Murong Xuecun, a Beijing-based opinion writer contributing to The International New York Times, told CPJ that he has received warnings for his critical writing on Xi Jinping. “Last year, a professor relayed a message to me, ‘it’s best that you don’t mention the president’s name in your articles. It could easily back both of you into a corner.’ This sounds pretty scary. But to write commentaries about China, it is hard to avoid this name.” Besides the numerous mentions of Xi Jinping in his articles, Murong has published two articles in The New York Times focusing on Xi: “The Art of Xi Jinping” in 2014 and “Xi’s Selective Punishment” in 2015.
Murong told CPJ that he has learned to live with the looming terror of imprisonment over the years. “I have learned to manage fear and make sure that it does not interfere with my work. My way of doing it is to act like everything is normal: I live in a normal free country. I am not a prisoner. I can say whatever I want. In the past several years, I have often envisioned such a scene: a group of police officers broke into my home, handcuffed me and take me from home. After living under the shadow of such a scenario for years, now I feel I can handle it.”
Murong vowed to not shy away from criticizing the president and said he is prepared for the consequences: “I will not give up on my writing. I will not self-censor. I think I am ready for whatever is going to happen to me.”
Chinese political cartoonist Wang Liming, known as Rebel Pepper, is widely recognized for his bold, satirical portraits of Xi Jinping. CPJ last year reported on Chinese authorities’ harassment of Wang. In October 2013, Wang was detained overnight on suspicion of “picking quarrels and provoking trouble.” He and his wife now live in Japan after fleeing China in August 2014, but the Chinese government apparently has not forgotten him. Wang told CPJ that police in his wife’s home town refused to issue necessary documents for him and his wife to apply for visas to come to the U.S. The police told Wang’s friend who tried to help them get the documents in China, “This person draws anti-Communist Party cartoons, we therefore cannot issue any documents,” according to Wang. Wang declined to provide details about the police bureau to CPJ for fear of repercussion to his mother-in-law, who lives in the area. Wang also told CPJ that some of his friends had been warned by China’s intelligence service not to contact him. CPJ could not independently verify his account.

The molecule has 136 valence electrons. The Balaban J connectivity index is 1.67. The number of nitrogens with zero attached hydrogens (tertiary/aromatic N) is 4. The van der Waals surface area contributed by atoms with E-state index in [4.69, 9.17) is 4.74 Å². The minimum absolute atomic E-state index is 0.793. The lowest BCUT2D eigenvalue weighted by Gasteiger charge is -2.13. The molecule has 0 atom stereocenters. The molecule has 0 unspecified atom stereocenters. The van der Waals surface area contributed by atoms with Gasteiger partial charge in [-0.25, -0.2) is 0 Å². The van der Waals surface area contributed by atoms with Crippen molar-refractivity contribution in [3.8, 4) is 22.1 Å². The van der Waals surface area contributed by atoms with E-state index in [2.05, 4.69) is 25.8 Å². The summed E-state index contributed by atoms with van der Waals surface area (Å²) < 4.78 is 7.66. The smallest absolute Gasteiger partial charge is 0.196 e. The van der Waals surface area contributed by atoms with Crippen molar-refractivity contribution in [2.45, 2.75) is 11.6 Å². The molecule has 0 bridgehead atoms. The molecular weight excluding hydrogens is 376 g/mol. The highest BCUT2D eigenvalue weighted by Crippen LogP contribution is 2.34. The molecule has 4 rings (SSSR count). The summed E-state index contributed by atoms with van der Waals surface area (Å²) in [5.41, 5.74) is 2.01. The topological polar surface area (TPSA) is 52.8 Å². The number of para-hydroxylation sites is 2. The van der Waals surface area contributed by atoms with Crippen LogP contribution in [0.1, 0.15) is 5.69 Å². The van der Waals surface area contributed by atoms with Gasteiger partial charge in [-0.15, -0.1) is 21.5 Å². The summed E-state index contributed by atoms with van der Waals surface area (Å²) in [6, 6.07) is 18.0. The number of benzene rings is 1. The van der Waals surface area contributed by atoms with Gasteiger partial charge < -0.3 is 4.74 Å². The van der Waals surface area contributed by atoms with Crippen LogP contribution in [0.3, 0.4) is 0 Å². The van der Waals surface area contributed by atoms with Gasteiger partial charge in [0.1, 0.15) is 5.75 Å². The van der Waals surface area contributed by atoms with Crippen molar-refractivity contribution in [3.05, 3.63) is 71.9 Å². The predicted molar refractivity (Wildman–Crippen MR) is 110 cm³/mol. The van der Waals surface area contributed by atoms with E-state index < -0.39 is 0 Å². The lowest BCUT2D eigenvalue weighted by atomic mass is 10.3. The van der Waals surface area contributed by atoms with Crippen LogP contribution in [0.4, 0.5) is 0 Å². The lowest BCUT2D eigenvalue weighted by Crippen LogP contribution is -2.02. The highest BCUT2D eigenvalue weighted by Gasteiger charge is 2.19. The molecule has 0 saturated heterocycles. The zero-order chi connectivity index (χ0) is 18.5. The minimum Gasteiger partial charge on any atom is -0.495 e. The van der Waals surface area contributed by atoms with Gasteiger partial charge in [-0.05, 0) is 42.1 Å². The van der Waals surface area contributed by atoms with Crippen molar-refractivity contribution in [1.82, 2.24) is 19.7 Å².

“When I was in China I had always lived in fear. After I arrived in Japan, I no longer self-censor. The space for me to be creative has never been so wide before, but fear looms. When I first came to Tokyo, every time I walked down a dark alleyway at night, I would get a slight feeling that maybe someone was following me. As time goes by, such paranoia has waned, but I can’t say it has disappeared,” Wang told CPJ.
Wang’s fellow political cartoonist Jiang Yefei was repatriated from Thailand and arrested by Chinese police in November 2015. Jiang’s wife told CPJ last year that she believes Jiang was targeted because of his cartoons ridiculing Xi. A month after his arrest, Jiang appeared on China’s state television CCTV. Seen in a prison vest, looking tired and speaking slowly as he said: “I feel my behavior is wrong. Now I feel very remorseful. I must plead for leniency.” In May, Jiang’s family received a notice from the police saying Jiang had been formally arrested on suspicion of inciting subversion of state power.